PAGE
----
I have two children with special needs and it’s completely altered my life. They are the only kids with autism in the family and all other kids are excelling. I’ve had to give up my job and pretty much my life. I’m not the same person and although I adore and love them I will never have the freedom I once did and have limited choices. A part of me regrets having kids at all. But I can’t tell anyone else that. The constant battle. With services with schools. My youngest is 5 and non verbal. And it breaks my heart.

AuldHeathen Mon 13-Nov-17 21:51:05

Abbylee, that must be very hard. In a sense l’ve always been relieved nothing specific caused my sons’ problems but it must be so awful knowing it was someone else’s carelessness that caused your dd’s head injury.

Aeroflotgirl Mon 13-Nov-17 21:51:17

Abbylee 💐💐💐 massive hugs

HateHomework Mon 13-Nov-17 21:51:23

Feel for you mate, similar here...
Take care of yourself x

Abbylee Mon 13-Nov-17 21:58:04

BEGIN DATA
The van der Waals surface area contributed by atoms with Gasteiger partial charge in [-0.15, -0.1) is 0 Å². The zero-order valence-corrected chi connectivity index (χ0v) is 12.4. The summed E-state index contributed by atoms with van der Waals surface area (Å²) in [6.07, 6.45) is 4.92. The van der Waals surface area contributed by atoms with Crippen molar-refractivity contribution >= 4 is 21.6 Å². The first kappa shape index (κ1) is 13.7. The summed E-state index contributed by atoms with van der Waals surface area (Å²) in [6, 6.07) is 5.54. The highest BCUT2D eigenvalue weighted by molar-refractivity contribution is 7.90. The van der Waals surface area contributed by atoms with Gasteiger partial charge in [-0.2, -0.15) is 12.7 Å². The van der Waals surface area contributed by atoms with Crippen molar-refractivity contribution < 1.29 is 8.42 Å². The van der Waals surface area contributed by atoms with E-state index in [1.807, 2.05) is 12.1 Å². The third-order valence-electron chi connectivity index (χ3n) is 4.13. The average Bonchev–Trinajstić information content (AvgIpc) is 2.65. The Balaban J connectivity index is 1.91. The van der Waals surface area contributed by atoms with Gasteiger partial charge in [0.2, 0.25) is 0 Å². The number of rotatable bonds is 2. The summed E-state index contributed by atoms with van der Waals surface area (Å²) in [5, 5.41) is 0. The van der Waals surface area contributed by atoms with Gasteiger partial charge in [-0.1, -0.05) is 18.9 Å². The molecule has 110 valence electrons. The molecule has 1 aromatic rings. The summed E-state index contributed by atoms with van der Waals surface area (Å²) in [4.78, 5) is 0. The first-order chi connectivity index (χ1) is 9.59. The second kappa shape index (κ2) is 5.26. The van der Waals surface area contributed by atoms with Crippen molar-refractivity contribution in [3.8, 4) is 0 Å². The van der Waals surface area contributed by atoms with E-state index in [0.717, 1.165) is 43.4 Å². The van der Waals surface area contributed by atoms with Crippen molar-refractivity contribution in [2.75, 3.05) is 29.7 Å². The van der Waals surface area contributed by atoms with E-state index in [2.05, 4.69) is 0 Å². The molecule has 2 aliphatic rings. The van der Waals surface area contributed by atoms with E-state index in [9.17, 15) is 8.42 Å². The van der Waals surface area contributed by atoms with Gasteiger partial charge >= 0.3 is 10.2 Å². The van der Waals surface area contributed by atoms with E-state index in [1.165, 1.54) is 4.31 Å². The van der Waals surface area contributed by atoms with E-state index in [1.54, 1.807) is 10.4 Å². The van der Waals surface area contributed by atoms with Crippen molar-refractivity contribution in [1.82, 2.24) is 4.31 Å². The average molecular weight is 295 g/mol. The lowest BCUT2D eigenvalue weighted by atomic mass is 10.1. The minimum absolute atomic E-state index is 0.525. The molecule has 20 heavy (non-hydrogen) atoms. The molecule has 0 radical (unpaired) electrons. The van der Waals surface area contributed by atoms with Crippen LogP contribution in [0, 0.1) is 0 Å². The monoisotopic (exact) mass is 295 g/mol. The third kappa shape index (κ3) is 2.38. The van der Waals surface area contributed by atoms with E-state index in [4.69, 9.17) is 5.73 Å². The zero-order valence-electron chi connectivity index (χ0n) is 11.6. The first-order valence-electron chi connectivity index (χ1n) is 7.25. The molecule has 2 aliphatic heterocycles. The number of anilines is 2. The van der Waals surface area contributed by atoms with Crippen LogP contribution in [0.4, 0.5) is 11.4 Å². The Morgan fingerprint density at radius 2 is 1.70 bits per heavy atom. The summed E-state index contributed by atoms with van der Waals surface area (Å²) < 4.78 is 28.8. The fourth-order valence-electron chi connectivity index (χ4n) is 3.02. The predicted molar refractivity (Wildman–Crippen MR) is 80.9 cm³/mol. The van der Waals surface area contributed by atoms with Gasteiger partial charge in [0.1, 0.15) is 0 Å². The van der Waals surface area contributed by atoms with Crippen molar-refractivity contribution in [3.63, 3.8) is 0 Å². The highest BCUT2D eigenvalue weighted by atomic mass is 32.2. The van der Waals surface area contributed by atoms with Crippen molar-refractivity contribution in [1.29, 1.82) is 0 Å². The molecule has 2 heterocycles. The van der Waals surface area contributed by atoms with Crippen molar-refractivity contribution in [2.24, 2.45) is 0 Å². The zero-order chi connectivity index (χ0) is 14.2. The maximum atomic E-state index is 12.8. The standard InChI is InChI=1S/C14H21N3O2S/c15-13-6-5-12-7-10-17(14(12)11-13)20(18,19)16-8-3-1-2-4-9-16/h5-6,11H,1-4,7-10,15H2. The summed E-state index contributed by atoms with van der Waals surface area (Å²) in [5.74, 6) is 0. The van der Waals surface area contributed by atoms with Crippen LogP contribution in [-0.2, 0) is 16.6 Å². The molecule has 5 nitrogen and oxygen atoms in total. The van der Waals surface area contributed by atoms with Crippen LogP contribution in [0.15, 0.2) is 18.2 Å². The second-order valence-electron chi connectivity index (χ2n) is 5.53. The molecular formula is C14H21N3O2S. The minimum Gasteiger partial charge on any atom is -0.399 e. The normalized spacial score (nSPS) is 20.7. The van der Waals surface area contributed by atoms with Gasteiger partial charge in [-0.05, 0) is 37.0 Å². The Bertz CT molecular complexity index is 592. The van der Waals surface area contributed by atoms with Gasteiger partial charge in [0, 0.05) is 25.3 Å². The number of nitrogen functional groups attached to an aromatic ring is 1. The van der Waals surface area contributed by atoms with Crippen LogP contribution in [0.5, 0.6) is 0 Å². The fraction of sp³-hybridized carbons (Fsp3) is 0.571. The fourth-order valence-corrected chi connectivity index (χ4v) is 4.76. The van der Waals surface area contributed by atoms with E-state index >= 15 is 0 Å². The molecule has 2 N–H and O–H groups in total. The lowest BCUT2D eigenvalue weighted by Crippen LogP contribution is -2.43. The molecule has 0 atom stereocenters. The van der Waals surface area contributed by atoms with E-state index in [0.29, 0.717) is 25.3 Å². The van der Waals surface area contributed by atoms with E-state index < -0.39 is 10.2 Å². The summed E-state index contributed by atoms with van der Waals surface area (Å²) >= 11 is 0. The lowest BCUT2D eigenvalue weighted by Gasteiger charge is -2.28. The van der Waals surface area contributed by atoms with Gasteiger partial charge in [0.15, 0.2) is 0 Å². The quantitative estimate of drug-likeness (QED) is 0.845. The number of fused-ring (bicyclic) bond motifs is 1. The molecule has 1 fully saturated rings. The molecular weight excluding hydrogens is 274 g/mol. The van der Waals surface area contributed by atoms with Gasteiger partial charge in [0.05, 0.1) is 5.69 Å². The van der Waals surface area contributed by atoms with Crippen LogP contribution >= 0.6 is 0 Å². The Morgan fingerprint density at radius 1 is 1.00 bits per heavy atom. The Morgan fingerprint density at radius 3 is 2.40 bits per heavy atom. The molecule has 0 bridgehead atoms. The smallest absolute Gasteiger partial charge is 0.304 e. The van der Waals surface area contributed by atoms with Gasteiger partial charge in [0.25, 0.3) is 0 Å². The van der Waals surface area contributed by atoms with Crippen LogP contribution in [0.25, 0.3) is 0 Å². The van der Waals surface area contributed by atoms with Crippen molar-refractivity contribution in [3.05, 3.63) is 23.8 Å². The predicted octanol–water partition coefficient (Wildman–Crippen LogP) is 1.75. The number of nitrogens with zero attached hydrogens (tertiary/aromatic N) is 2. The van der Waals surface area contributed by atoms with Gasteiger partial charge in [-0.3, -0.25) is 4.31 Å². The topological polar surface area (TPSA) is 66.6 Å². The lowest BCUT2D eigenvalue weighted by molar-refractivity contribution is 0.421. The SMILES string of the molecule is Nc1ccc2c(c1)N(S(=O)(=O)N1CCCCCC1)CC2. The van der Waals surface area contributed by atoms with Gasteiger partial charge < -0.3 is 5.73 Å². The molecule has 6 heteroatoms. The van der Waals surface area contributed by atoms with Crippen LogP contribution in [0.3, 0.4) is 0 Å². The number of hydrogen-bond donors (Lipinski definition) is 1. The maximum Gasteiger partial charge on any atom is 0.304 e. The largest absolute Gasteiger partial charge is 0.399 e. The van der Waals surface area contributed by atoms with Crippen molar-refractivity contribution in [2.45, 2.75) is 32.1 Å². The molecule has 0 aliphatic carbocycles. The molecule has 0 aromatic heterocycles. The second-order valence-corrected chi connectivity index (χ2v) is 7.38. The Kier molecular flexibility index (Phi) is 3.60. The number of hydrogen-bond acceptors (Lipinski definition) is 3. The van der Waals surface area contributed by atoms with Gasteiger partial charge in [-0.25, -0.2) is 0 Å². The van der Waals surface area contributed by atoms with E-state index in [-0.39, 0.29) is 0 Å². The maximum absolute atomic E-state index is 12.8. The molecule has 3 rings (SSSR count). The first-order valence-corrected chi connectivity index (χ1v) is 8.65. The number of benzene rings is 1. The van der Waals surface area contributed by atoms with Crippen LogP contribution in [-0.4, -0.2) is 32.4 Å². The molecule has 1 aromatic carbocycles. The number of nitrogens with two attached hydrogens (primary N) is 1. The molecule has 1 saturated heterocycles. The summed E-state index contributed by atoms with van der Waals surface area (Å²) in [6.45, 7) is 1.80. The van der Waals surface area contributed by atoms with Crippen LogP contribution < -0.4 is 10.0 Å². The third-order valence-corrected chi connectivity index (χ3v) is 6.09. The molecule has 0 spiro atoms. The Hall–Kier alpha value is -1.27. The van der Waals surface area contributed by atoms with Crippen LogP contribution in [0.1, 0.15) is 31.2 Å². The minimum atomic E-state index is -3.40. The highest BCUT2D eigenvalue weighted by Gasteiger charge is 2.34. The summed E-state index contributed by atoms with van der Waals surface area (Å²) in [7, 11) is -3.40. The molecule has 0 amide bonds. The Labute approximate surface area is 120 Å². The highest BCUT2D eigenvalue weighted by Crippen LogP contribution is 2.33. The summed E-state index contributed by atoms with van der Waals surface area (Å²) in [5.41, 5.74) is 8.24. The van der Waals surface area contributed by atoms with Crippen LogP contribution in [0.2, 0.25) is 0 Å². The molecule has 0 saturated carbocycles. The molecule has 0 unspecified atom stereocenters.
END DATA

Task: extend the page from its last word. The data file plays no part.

Thank you auld and aero. Very much. I don't like to admit that she's changed, but she has. I am tiresome about telling people that texting and driving is horrible. I never feel as though anyone takes me seriously. 2 accidents in two weeks. She was stopped at a light and the cars both hit her bc they weren't looking. I miss her.

PoorYorick Mon 13-Nov-17 21:58:12

Good God, of course it's normal. You can love your children but still hate the circumstances that their special needs create...every parent wants their child to be as physically and mentally healthy as possible. Nor would I worry about not having spotted it yourself...teaching or caring for someone else's children is a mile away from your own and you can't possibly have the same professional distance.

I hope you get the support you need, and your kids are lucky to have you as a mother.

AuldHeathen Mon 13-Nov-17 22:12:24

A colleague of my dad (years ago) sustained terrible burns in a crash caused by another driver’s drink driving. His then fiancée died. He did rebuild his life, had a career, married and had children, but he had years of skin grafts etc. The other driver was sent to prison. 8 years?? I’m not sure exactly. Around the time the drink driver was being released, the colleague said to my dad he was still angry, that the guy had done his sentence, would get out and nothing much would have changed for him. I’m not sure he was right that nothing would have changed for the other guy, but l also think the victim was perfectly entitled to be angry, bitter even. Although anger can be so exhausting, it’s also understandable when someone else’s wanton carelessness destroys the life you had.